The value of organic certification

The terms “non-GMO” and “organic” can be confused with each other; certification can help educate consumers.

Rikka Cornelia, Product Manager

July 21, 2020

4 Min Read
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Move over “GMO,” “bioengineered” is taking your spot. On Jan. 1, 2020, the implementation of the National Bioengineered Food Disclosure Standard (NBFDS) started with the mandatory compliance date set for Jan. 1, 2022.

Although the terms “genetically modified” and “bioengineered” are synonymous, “food that contains genetic material that has been modified through in vitro recombinant deoxyribonucleic acid (DNA) techniques; and for which the modification could not otherwise be obtained through conventional breeding or found in nature” will officially be labeled as bioengineered by USDA. This also applies to products that contain at least 5% bioengineered ingredients(s).

Currently, USDA’s bioengineered crops and foods list contains 13 items: alfalfa, canola, corn, cotton, potato, salmon (AquAdvantage), soybean, squash, sugar beet and certain varieties of apple, eggplant, papaya and pineapple. However, certain products made from these 13 items do not require labeling. There are many points of contention when it comes to the NBFDS, but this is one of the biggest.

Highly refined ingredients such as oils and sugars from GMO crops are exempted from the bioengineered label. According to USDA, “based on the available scientific evidence, refined beet and cane sugar, high fructose corn syrup, degummed refined vegetable oils and various other refined ingredients are unlikely to require BE food disclosure because the conditions of processing serve effectively to degrade or eliminate the DNA that was initially present in the raw agricultural commodity" and “no disclosure is required if the food does not contain detectable modified genetic material.” However, there is a caveat to this exemption: Brands can choose to voluntarily disclose their product is “derived from bioengineering.”

While full transparency is always admirable, some argue this voluntary system for highly refined ingredients will cause consumer confusion. For instance, if Sugar Brand A and Sugar Brand B both received their raw material from Old McDonald’s farm of genetically modified sugar beets and only Sugar Brand A voluntarily placed a “derived from bioengineering” label on their package, consumers who are not up to speed with the nitty-gritty of the NBFDS would not know that Sugar Brand B chose not to disclose it. It would be safe to assume many consumers would believe Sugar Brand B’s products were made from non-bioengineered sugar beets, when that is not the case.

One path consumers can take (and many are) is to purchase certified organic products. An organic product means it is not bioengineered, since in order for a product to be organic, it cannot be genetically modified. The NBFDS even states they are exempt: “This exemption is intended to cover all NOP certified label categories (‘100% Organic,’ ‘Organic,’ and ‘Made with Organic’) because NOP regulations clearly require that no ingredient may be bioengineered. This exemption, however, does not apply to ‘products with less than 70% organically produced ingredients’ because those products may include bioengineered ingredients along with organic ingredients.”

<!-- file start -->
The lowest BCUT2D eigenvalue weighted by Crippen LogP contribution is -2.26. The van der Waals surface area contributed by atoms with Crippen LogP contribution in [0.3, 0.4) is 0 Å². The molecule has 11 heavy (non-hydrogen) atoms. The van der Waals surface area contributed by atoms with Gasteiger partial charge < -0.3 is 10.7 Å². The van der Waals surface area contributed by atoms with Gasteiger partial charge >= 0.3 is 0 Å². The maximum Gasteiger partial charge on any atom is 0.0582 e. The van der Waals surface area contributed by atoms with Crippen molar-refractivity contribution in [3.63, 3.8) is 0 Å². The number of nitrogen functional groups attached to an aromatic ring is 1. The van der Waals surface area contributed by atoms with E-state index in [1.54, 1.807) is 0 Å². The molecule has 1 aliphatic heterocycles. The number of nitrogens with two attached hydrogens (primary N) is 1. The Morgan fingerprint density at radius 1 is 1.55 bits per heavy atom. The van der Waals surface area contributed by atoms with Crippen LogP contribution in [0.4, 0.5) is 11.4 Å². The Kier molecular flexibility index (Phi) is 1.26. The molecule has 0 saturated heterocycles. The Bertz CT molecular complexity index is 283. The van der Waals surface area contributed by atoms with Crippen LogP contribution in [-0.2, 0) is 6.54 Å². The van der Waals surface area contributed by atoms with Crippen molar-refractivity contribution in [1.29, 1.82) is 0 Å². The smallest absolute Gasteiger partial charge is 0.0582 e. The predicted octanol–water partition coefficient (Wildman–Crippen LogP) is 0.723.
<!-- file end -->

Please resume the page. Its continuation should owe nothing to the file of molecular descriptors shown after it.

The impact of the NBFDS on the industry remains to be seen and will be for some time after the mandatory compliance date of Jan. 1, 2022. Right now, the best thing for brands to do is pay attention to those that start implementing it. Some of the broader picture questions include: Will sales decrease for products that are labeled bioengineered? Will it increase organic sales? Will it incentivize farmers to switch to non-bioengineered crop, or even organic crop?

The only answer I am certain of is that sales will decrease for products that are labeled bioengineered. Although there are plenty of consumers that do not mind, or even support, GMOs, there are plenty that do mind and even more that are lukewarm about them. Those who are lukewarm, when faced with a product labeled as bioengineered vs. not, will likely choose the latter. As for the other two questions, I am not as certain. Even without the NBFDS, I believe organic sales will keep increasing like they have been since the 1990s. Beyond non-GMO, organic was already seen as the healthier, safer alternative to consumers. Today, consumers not only care about the ingredients and number of ingredients, they also care about where the ingredients come from and how they are produced. It is not just about their wellness, but also the wellness of animals, the environment and those involved in the supply chain.

These are the essences of organic. Organic not only refers to the ingredients themselves, but also the manner in which they are produced, processed and handled. Organic foods are not only free from GMOs, but also antibiotics, artificial ingredients and pesticides. Organic certification gives consumers a guarantee that otherwise might be lost in the labeling, like bioengineered, and the nuances of it all.

Rikka Cornelia is the product manager for Martin Bauer. Rikka has a Bachelors in Economics from the University of California, Irvine.

About the Author(s)

Rikka Cornelia

Product Manager, Martin Bauer

Rikka Cornelia is the product manager for Martin Bauer. Rikka has a Bachelors in Economics from the University of California, Irvine.

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